|A Portrait of Two Girls With Their Governess by Abraham Solomon|
Two weeks ago I shared some of the rules on how servants were to behave in the Edwardian days around their masters. So I figured this week, I'd share the other side--how masters and mistresses are to act with their domestics.
Children of the family are the only members of the household given free rein both above and below stairs--adult members of the family ought to provide notice to the servants before inspecting the kitchens or other servant areas.
For the most part, the family deals primarily with the upper servants--the butler, the housekeeper, the cook or chef, the lady's maid and valet. A trusting and professional relationship is to be cultivated and maintained. The butler is always to be addressed as "Surname" (the Mr. is optional), the housekeeper is always "Mrs. Surname" whether married or not. The lady's maid is usually "Miss Surname," though if a mistress is especially fond of her, she may occasionally use her given name. The valet is always "Mr. Surname" as well. (Sometimes the title is dropped for these upper servants, and they will be called only by their last name, but never by their first.) If a house employs a cook, they are "Mrs. Surname" but if a chef de cuisine, then one would call him "chef" or "Monsieur Surname."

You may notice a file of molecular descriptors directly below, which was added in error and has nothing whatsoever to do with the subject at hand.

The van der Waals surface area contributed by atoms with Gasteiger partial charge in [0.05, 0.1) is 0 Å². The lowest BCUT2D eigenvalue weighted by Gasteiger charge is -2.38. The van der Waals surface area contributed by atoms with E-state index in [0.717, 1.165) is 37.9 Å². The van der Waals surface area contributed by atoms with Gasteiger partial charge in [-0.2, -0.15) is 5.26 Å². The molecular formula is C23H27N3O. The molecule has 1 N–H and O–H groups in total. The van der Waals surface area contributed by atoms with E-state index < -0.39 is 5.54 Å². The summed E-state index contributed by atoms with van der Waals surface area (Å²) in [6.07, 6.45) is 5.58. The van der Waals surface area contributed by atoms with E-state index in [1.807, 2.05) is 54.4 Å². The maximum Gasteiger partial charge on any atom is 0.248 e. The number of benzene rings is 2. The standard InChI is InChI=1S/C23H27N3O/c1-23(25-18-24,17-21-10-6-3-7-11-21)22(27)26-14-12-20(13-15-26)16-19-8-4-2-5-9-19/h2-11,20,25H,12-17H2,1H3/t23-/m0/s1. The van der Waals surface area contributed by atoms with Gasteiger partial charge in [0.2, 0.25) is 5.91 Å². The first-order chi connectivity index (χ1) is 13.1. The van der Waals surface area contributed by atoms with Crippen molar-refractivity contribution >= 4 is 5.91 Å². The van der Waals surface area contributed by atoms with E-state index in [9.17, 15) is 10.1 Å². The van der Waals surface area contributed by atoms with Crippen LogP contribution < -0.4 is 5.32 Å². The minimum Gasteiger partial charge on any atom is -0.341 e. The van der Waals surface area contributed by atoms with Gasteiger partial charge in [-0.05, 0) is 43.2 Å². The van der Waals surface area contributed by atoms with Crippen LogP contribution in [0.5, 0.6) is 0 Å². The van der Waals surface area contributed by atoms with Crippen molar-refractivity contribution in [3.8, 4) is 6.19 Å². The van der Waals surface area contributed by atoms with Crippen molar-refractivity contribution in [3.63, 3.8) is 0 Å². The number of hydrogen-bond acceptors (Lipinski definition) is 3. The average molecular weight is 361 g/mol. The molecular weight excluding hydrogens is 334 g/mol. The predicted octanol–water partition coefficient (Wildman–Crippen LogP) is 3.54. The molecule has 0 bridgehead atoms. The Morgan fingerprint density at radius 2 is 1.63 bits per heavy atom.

All other servants are addressed by their given name when one is giving them orders but are otherwise not to be addressed at all. The family ought to limit their dealings to the upper servants whenever possible.
Footmen are a sign of a family's prestige, something only the very wealthy can afford--and if they have more than one, then oh la la! They must be somebody! But they are lower servants and do not expect to be addressed other than to receive orders.
Other than cleaning, the primary task of the housemaid is to be invisible. For the most part, they will clean a room when no member of the family is expected to be in it. But when they must clean the foyer or entryway or Great Hall, masters are to do them the courtesy of ignoring them--this spares them the embarrassment of having to explain their presence.
If a family employs a tutor for the children, he is to be addressed as "Mr. Surname," likewise a governess would be "Miss Surname." These individuals may be invited to join the family on occasion at meals, but they do not expect it.
Apparently (and I found this shocking!) it was a tradition for lower servants to be given new names upon joining a household. In part because the lower staff was in an almost constant state of flux as they sought better positions elsewhere, and masters couldn't keep up with them all, LOL.